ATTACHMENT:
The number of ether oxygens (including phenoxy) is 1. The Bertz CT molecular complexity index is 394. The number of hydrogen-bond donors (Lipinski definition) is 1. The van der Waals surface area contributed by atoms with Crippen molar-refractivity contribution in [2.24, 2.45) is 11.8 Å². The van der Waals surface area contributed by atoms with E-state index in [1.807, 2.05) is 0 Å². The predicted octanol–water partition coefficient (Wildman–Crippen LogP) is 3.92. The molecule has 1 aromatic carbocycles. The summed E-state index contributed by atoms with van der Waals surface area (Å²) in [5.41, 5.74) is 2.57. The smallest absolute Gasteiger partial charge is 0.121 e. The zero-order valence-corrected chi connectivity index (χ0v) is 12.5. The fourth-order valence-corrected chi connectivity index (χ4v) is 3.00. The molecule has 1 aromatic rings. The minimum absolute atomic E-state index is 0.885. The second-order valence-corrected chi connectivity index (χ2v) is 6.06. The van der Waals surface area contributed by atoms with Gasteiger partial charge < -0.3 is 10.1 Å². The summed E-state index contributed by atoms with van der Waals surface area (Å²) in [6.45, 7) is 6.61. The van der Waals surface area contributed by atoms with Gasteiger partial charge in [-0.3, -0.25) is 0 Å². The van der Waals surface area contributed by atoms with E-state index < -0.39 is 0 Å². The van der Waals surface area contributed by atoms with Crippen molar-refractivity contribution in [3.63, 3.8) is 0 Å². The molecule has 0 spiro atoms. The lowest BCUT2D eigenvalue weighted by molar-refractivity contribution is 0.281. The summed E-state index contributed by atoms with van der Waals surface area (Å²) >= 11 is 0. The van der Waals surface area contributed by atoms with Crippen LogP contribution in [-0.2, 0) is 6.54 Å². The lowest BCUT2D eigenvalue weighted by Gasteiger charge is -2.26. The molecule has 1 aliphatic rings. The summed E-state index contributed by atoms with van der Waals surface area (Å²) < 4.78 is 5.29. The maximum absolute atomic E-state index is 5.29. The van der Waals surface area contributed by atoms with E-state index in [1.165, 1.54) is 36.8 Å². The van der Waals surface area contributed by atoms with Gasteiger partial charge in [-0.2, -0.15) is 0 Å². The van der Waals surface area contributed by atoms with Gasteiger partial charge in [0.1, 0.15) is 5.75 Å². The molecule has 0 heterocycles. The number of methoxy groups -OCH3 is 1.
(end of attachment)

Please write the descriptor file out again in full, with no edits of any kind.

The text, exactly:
The number of ether oxygens (including phenoxy) is 1. The Bertz CT molecular complexity index is 394. The number of hydrogen-bond donors (Lipinski definition) is 1. The van der Waals surface area contributed by atoms with Crippen molar-refractivity contribution in [2.24, 2.45) is 11.8 Å². The van der Waals surface area contributed by atoms with E-state index in [1.807, 2.05) is 0 Å². The predicted octanol–water partition coefficient (Wildman–Crippen LogP) is 3.92. The molecule has 1 aromatic carbocycles. The summed E-state index contributed by atoms with van der Waals surface area (Å²) in [5.41, 5.74) is 2.57. The smallest absolute Gasteiger partial charge is 0.121 e. The zero-order valence-corrected chi connectivity index (χ0v) is 12.5. The fourth-order valence-corrected chi connectivity index (χ4v) is 3.00. The molecule has 1 aromatic rings. The minimum absolute atomic E-state index is 0.885. The second-order valence-corrected chi connectivity index (χ2v) is 6.06. The van der Waals surface area contributed by atoms with Gasteiger partial charge < -0.3 is 10.1 Å². The summed E-state index contributed by atoms with van der Waals surface area (Å²) in [6.45, 7) is 6.61. The van der Waals surface area contributed by atoms with Gasteiger partial charge in [-0.3, -0.25) is 0 Å². The van der Waals surface area contributed by atoms with E-state index < -0.39 is 0 Å². The van der Waals surface area contributed by atoms with Crippen molar-refractivity contribution in [3.63, 3.8) is 0 Å². The molecule has 0 spiro atoms. The lowest BCUT2D eigenvalue weighted by molar-refractivity contribution is 0.281. The summed E-state index contributed by atoms with van der Waals surface area (Å²) >= 11 is 0. The van der Waals surface area contributed by atoms with Crippen LogP contribution in [-0.2, 0) is 6.54 Å². The lowest BCUT2D eigenvalue weighted by Gasteiger charge is -2.26. The molecule has 1 aliphatic rings. The summed E-state index contributed by atoms with van der Waals surface area (Å²) < 4.78 is 5.29. The maximum absolute atomic E-state index is 5.29. The van der Waals surface area contributed by atoms with E-state index in [1.165, 1.54) is 36.8 Å². The van der Waals surface area contributed by atoms with Gasteiger partial charge in [-0.2, -0.15) is 0 Å². The van der Waals surface area contributed by atoms with Gasteiger partial charge in [0.1, 0.15) is 5.75 Å². The molecule has 0 heterocycles. The number of methoxy groups -OCH3 is 1.